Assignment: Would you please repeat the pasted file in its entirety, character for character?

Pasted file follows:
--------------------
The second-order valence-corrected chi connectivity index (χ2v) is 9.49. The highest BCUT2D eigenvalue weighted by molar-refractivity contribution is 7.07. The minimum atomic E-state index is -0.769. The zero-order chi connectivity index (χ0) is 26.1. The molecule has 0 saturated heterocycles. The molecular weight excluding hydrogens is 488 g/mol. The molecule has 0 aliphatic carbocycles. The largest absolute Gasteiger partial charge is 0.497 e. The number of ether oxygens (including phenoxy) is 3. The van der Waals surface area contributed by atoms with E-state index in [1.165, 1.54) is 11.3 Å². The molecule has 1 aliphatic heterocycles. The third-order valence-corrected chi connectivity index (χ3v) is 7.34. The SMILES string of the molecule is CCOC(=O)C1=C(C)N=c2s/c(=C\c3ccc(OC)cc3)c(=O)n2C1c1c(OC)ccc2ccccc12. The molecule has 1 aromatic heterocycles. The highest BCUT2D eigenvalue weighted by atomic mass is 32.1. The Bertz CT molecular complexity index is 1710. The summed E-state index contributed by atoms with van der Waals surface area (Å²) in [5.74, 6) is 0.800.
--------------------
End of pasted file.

The second-order valence-corrected chi connectivity index (χ2v) is 9.49. The highest BCUT2D eigenvalue weighted by molar-refractivity contribution is 7.07. The minimum atomic E-state index is -0.769. The zero-order chi connectivity index (χ0) is 26.1. The molecule has 0 saturated heterocycles. The molecular weight excluding hydrogens is 488 g/mol. The molecule has 0 aliphatic carbocycles. The largest absolute Gasteiger partial charge is 0.497 e. The number of ether oxygens (including phenoxy) is 3. The van der Waals surface area contributed by atoms with E-state index in [1.165, 1.54) is 11.3 Å². The molecule has 1 aliphatic heterocycles. The third-order valence-corrected chi connectivity index (χ3v) is 7.34. The SMILES string of the molecule is CCOC(=O)C1=C(C)N=c2s/c(=C\c3ccc(OC)cc3)c(=O)n2C1c1c(OC)ccc2ccccc12. The molecule has 1 aromatic heterocycles. The highest BCUT2D eigenvalue weighted by atomic mass is 32.1. The Bertz CT molecular complexity index is 1710. The summed E-state index contributed by atoms with van der Waals surface area (Å²) in [5.74, 6) is 0.800.